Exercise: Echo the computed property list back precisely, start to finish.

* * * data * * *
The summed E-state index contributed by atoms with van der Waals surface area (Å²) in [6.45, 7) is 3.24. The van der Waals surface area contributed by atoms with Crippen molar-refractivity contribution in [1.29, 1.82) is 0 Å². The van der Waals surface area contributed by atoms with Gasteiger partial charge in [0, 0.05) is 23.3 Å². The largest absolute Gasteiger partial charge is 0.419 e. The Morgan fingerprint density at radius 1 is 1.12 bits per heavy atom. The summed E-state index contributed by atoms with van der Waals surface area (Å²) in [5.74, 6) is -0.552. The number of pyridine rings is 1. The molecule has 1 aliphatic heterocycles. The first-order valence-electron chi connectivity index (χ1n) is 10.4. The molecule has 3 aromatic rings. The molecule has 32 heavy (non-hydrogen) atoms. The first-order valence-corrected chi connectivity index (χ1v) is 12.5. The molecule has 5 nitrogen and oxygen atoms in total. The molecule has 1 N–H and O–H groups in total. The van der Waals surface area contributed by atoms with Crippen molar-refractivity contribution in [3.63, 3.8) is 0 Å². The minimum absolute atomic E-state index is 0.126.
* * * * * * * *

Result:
The summed E-state index contributed by atoms with van der Waals surface area (Å²) in [6.45, 7) is 3.24. The van der Waals surface area contributed by atoms with Crippen molar-refractivity contribution in [1.29, 1.82) is 0 Å². The van der Waals surface area contributed by atoms with Gasteiger partial charge in [0, 0.05) is 23.3 Å². The largest absolute Gasteiger partial charge is 0.419 e. The Morgan fingerprint density at radius 1 is 1.12 bits per heavy atom. The summed E-state index contributed by atoms with van der Waals surface area (Å²) in [5.74, 6) is -0.552. The number of pyridine rings is 1. The molecule has 1 aliphatic heterocycles. The first-order valence-electron chi connectivity index (χ1n) is 10.4. The molecule has 3 aromatic rings. The molecule has 32 heavy (non-hydrogen) atoms. The first-order valence-corrected chi connectivity index (χ1v) is 12.5. The molecule has 5 nitrogen and oxygen atoms in total. The molecule has 1 N–H and O–H groups in total. The van der Waals surface area contributed by atoms with Crippen molar-refractivity contribution in [3.63, 3.8) is 0 Å². The minimum absolute atomic E-state index is 0.126.